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How Many Calories Do You Burn During Sex?

Ever wonder how many calories you burn during sex? Thanks to new research from the University of Montreal—and 21 couples we now know more about than our best friends—we have the answer.

Men burn 100 calories in the average sheets session, while women expend 69. The typical romp lasts 25 minutes from the start of foreplay to the end of the deed, but that’s just an average—the times varied widely in the study, and ranged between 10 and 57 minutes. The longer the session, the more calories burned.

At this point you’re probably thinking, “How the heck did they find this out?” And it’s true that previous studies on the topic generally required sex in a lab with electrodes, cables, cuffs, and a mask worn over the mouth—which, as you can imagine, limited pleasure for all but the most sexually adventurous subjects. But new technology allows the same information to be calculated from an unassuming armband that can be worn at home, leading to more realistic data.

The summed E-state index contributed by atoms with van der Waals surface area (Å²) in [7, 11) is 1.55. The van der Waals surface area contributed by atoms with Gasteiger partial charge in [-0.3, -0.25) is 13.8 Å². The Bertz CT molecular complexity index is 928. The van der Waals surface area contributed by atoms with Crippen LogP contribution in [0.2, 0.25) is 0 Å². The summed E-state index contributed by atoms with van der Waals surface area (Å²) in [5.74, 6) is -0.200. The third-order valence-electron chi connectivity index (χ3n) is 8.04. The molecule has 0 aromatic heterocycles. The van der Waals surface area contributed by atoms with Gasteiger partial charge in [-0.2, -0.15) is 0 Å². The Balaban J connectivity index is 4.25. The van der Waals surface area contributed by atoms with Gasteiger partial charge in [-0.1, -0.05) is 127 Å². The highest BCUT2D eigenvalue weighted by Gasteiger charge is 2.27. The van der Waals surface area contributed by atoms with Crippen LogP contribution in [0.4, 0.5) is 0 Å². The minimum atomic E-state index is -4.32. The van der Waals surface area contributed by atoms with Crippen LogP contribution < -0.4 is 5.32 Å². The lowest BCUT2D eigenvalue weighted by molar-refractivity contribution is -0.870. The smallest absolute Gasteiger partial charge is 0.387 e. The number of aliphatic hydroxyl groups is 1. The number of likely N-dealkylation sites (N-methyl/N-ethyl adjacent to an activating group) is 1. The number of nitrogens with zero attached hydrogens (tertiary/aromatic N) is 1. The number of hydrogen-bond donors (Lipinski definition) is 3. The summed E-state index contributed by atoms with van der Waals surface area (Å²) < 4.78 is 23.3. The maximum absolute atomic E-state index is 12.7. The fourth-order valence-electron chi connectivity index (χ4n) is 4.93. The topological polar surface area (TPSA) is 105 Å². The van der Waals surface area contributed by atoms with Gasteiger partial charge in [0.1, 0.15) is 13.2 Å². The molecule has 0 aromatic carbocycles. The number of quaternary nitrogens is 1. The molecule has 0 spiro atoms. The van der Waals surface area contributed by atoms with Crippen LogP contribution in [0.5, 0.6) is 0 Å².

In addition to having their lovemaking monitored by the sex equivalent of a Fitbit, subjects also ran on a treadmill for 30 minutes to compare sexercise to actual exercise. For women, running at a moderate pace burned more than twice as many calories per minute, 213 total. When asked which was more pleasurable—sex or the treadmill—95% of women said sex, 5% reported that both were equally enjoyable, and no one said the treadmill (there was no write-in option for “You really had to ask?”). 

“The level of intensity that is exerted from sexual activity could be higher than that of walking at [3 miles per hour] but less than that of jogging at [5 miles per hour],” the researchers write in the study, which was published by the journal PLOS ONE. “Taken together, these results suggest that sexual activity may potentially be considered, at times, as a significant exercise.”

Back to the original question: To calculate how many calories you burn the next time you have sex, multiply the time in minutes by 3.1 (for women) or 4.2 (for men).

Amy Rushlow.
Prevention News

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